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The Second ASEAN Reader is a sequel to the first ASEAN Reader, published by ISEAS in 1992. Some of the classic readings from the original ASEAN Reader have been incorporated into this new compilation, but the majority of the readings cover the events from to1993–2003. During this decade ASEAN as an organization was revamped, and its membership increased from six to ten. ASEAN has had to carve a niche in the proliferation of regional associations and bilateral relationships which mark the accelerating era of globalization. The economic pivot point for the decade was certainly the 1997 Asian crisis, while the war on terrorism has had a ripple effect on intra-ASEAN co-operation. ASEAN’s resilience and ability to adapt has allowed the organization to navigate on a steady course into the 21st century.
The Singapore Lecture Series was inaugurated in 1980 by the Institute of Southeast Asian Studies with a founding endowment from the Monetary Authority of Singapore (MAS), and augmented by generous donation in 1983 from Exxon Mobil Asia Pacific.The Singapore Lecture is designed to provide the opportunity for distinguished statesmen, scholars, and writers and other similarly highly qualified individuals specializing in banking and commerce, international economics and finance and philosophical and world strategic affairs to visit Singapore. The presence of such eminent personalities will allow Singaporeans, especially the younger executive and decision-makers in both the public and private sectors, to have the benefit of exposure to — through the Lecture, televised discussions, and private consultations - leaders of thought and knowledge in various fields, thereby enabling them to widen their experience and perspectives.On 2 June 2011, the 31st Singapore Lecture was delivered by Her Excellency Dr Angela Merkel, Chancellor of the Federal Republic of Germany, under the distinguished Chairmanship of Mr Tharman Shanmugaratnam, Deputy Prime Minister and Minister for Finance and Minister for Manpower, Singapore.
Eclipsing May 13
For a whole generation of Malaysians, no proper closure to the traumas of the racial riots of May 13, 1969 has been possible.But then came March 8, 2008The surprising results of the General Election on that special day have started eclipsing the fears linked for so long to that spectral night forty years ago.All the three researchers from ISEAS who each authored separate chapters for this book were in different parts of Malaysia monitoring its 12th General Election during the thirteen days of campaigning. Their analyses provide new insights into the phenomenon that Malaysians now simply refer to as “March 8”.Ooi Kee Beng scrutinizes in detail the electoral campaign in the state of Penang, Johan Saravanamuttu studies the case of Kelantan state and the elections in general, while Lee Hock Guan examines changes in the voting pattern in the Klang Valley.
The United States in the Persian Gulf, 1972–2005
Great powers and grand strategies. It is easy to assume that the most powerful nations pursue and employ consistent, cohesive, and decisive policies in trying to promote their interests in regions of the world. Popular theory emphasizes two such grand strategies that great powers may pursue: balance of power policy or hegemonic domination. But, as Steve A. Yetiv contends, things may not always be that cut and dried. Analyzing the evolution of the United States' foreign policy in the Persian Gulf from 1972 to 2005, Yetiv offers a provocative and panoramic view of American strategies in a region critical to the functioning of the entire global economy. Ten cases—from the policies of the Nixon administration to George W. Bush's war in Iraq—reveal shifting, improvised, and reactive policies that were responses to unanticipated and unpredictable events and threats. In fact, the distinguishing feature of the U.S. experience in the Gulf has been the absence of grand strategy. Yetiv introduces the concept of "reactive engagement" as an alternative approach to understanding the behavior of great powers in unstable regions. At a time when the effects of U.S. foreign policy are rippling across the globe, The Absence of Grand Strategy offers key insight into the nature and evolution of American foreign policy in the Gulf.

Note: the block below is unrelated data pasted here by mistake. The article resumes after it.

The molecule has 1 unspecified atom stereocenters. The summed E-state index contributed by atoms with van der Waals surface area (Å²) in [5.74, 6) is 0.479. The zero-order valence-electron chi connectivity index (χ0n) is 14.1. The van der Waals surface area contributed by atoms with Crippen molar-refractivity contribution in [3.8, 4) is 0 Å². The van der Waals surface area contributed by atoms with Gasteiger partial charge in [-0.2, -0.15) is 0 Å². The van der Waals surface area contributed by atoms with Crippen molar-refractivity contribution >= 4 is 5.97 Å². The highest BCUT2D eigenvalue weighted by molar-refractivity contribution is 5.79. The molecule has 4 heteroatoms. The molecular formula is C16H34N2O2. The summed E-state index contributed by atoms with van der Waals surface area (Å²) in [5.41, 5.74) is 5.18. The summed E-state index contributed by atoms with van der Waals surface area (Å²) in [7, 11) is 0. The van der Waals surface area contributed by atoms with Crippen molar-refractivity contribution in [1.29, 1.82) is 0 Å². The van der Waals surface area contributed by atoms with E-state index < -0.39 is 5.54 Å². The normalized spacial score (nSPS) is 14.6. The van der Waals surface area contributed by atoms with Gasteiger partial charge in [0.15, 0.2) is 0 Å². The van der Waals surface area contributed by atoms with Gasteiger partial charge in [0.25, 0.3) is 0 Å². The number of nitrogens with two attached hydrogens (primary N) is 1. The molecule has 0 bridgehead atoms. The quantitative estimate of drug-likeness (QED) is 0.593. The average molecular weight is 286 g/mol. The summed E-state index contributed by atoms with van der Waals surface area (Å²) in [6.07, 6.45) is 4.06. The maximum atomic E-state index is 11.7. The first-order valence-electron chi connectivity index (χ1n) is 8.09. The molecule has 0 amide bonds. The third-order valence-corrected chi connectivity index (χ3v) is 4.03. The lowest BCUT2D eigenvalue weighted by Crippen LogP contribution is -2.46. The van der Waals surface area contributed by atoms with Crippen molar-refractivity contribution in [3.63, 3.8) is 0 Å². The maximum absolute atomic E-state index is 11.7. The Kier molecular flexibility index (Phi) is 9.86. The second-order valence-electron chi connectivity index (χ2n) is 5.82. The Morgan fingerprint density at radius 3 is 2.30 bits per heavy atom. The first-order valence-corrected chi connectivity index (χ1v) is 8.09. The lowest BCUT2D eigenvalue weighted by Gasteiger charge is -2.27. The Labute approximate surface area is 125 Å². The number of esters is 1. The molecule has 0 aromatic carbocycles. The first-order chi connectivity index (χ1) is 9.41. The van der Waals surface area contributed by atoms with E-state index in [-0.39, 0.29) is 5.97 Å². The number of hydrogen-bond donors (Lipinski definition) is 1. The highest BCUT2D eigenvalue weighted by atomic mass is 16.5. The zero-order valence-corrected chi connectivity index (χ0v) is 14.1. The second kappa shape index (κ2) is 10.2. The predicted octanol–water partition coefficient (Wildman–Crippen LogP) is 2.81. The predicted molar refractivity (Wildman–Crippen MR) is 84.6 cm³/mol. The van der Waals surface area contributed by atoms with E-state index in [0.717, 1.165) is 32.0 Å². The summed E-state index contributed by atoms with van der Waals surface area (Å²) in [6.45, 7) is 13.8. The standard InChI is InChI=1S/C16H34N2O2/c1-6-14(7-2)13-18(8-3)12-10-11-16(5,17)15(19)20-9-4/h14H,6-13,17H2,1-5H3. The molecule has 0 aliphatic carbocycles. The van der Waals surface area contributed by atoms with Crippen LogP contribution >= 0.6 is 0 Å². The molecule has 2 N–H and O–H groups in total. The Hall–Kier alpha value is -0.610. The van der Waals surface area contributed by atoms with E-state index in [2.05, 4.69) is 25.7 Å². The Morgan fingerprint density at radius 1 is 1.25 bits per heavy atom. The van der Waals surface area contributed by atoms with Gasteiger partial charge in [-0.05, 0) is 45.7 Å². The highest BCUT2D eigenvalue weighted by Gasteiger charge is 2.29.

Admiral Zheng He and Southeast Asia commemorates the 600th anniversary of Admiral Zheng He’s maiden voyage to Southeast Asia and beyond. The book is jointly issued by the Institute of Southeast Asian Studies, Singapore and the International Zheng He Society. To reflect Asian views on the subject matter, nine articles written by Asian scholars — Chung Chee Kit, Hsu Yun-Ts’iao, Leo Suryadinata, Tan Ta Sen, Tan Yeok Seong, Wang Gungwu, and Johannes Widodo — have been reproduced in this volume.Originally published from 1964 to 2005, the articles are grouped into three clusters. The first cluster of three articles examines the relationship of the Ming court, especially during the Zheng He expeditions, with Southeast Asia in general and the Malacca empire in particular. The next cluster looks at the socio-cultural impact of the Zheng He expeditions on some Southeast Asian countries, with special reference to the role played by Zheng He in the Islamization of Indonesia (Java) and the urban architecture of the region. The last three articles deal with the route of the Zheng He expeditions and the location of the places that were visited.
Strategy and Policy Choices for America's Longest War
The United States and its allies have been fighting the Taliban and al-Qaeda in Afghanistan for a decade in a war that either side could still win. While a gradual drawdown has begun, significant numbers of US combat troops will remain in Afghanistan until at least 2014, perhaps longer, depending on the situation on the ground and the outcome of the US presidential election in 2012. Given the realities of the Taliban's persistence and the desire of US policymakers -- and the public -- to find a way out, what can and should be the goals of the US and its allies in Afghanistan?
Afghan Endgames brings together some of the finest minds in the fields of history, strategy, anthropology, ethics, and mass communications to provide a clear, balanced, and comprehensive assessment of the alternatives for restoring peace and stability to Afghanistan. Presenting a range of options -- from immediate withdrawal of all coalition forces to the maintenance of an open-ended, but greatly reduced military presence -- the contributors weigh the many costs, risks, and benefits of each alternative.